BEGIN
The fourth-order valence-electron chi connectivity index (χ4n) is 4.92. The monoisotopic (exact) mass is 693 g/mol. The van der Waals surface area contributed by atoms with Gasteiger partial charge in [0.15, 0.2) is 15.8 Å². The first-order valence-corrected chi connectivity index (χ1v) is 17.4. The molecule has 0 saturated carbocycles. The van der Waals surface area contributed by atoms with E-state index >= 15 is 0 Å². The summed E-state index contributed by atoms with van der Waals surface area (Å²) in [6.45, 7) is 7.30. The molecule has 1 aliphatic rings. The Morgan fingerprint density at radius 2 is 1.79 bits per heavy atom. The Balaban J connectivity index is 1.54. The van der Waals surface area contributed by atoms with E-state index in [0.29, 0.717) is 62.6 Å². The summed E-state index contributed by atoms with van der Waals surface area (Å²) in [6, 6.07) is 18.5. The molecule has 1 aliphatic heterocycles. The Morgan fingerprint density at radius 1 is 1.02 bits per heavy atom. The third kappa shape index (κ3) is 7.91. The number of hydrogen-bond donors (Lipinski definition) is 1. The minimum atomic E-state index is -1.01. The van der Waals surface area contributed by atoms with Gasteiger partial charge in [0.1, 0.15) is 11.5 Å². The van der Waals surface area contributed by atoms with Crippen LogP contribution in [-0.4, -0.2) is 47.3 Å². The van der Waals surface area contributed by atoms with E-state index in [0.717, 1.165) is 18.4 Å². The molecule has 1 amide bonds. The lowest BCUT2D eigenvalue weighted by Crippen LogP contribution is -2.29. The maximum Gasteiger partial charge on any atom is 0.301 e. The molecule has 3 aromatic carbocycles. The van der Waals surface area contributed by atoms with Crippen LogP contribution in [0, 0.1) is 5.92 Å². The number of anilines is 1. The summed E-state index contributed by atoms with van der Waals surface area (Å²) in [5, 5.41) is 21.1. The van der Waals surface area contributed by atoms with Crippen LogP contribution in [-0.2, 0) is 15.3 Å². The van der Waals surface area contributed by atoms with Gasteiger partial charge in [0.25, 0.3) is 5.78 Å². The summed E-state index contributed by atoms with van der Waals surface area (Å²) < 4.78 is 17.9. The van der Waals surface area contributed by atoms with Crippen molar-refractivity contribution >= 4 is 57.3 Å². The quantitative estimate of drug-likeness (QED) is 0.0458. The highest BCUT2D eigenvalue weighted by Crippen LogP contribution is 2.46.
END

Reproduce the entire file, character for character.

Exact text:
The fourth-order valence-electron chi connectivity index (χ4n) is 4.92. The monoisotopic (exact) mass is 693 g/mol. The van der Waals surface area contributed by atoms with Gasteiger partial charge in [0.15, 0.2) is 15.8 Å². The first-order valence-corrected chi connectivity index (χ1v) is 17.4. The molecule has 0 saturated carbocycles. The van der Waals surface area contributed by atoms with E-state index >= 15 is 0 Å². The summed E-state index contributed by atoms with van der Waals surface area (Å²) in [6.45, 7) is 7.30. The molecule has 1 aliphatic rings. The Morgan fingerprint density at radius 2 is 1.79 bits per heavy atom. The Balaban J connectivity index is 1.54. The van der Waals surface area contributed by atoms with E-state index in [0.29, 0.717) is 62.6 Å². The summed E-state index contributed by atoms with van der Waals surface area (Å²) in [6, 6.07) is 18.5. The molecule has 1 aliphatic heterocycles. The Morgan fingerprint density at radius 1 is 1.02 bits per heavy atom. The third kappa shape index (κ3) is 7.91. The number of hydrogen-bond donors (Lipinski definition) is 1. The minimum atomic E-state index is -1.01. The van der Waals surface area contributed by atoms with Gasteiger partial charge in [0.1, 0.15) is 11.5 Å². The van der Waals surface area contributed by atoms with Crippen LogP contribution in [-0.4, -0.2) is 47.3 Å². The van der Waals surface area contributed by atoms with E-state index in [0.717, 1.165) is 18.4 Å². The molecule has 1 amide bonds. The lowest BCUT2D eigenvalue weighted by Crippen LogP contribution is -2.29. The maximum Gasteiger partial charge on any atom is 0.301 e. The molecule has 3 aromatic carbocycles. The van der Waals surface area contributed by atoms with Crippen LogP contribution in [0, 0.1) is 5.92 Å². The number of anilines is 1. The summed E-state index contributed by atoms with van der Waals surface area (Å²) in [5, 5.41) is 21.1. The van der Waals surface area contributed by atoms with Crippen LogP contribution in [-0.2, 0) is 15.3 Å². The van der Waals surface area contributed by atoms with Gasteiger partial charge in [0.25, 0.3) is 5.78 Å². The summed E-state index contributed by atoms with van der Waals surface area (Å²) < 4.78 is 17.9. The van der Waals surface area contributed by atoms with Crippen molar-refractivity contribution >= 4 is 57.3 Å². The quantitative estimate of drug-likeness (QED) is 0.0458. The highest BCUT2D eigenvalue weighted by Crippen LogP contribution is 2.46.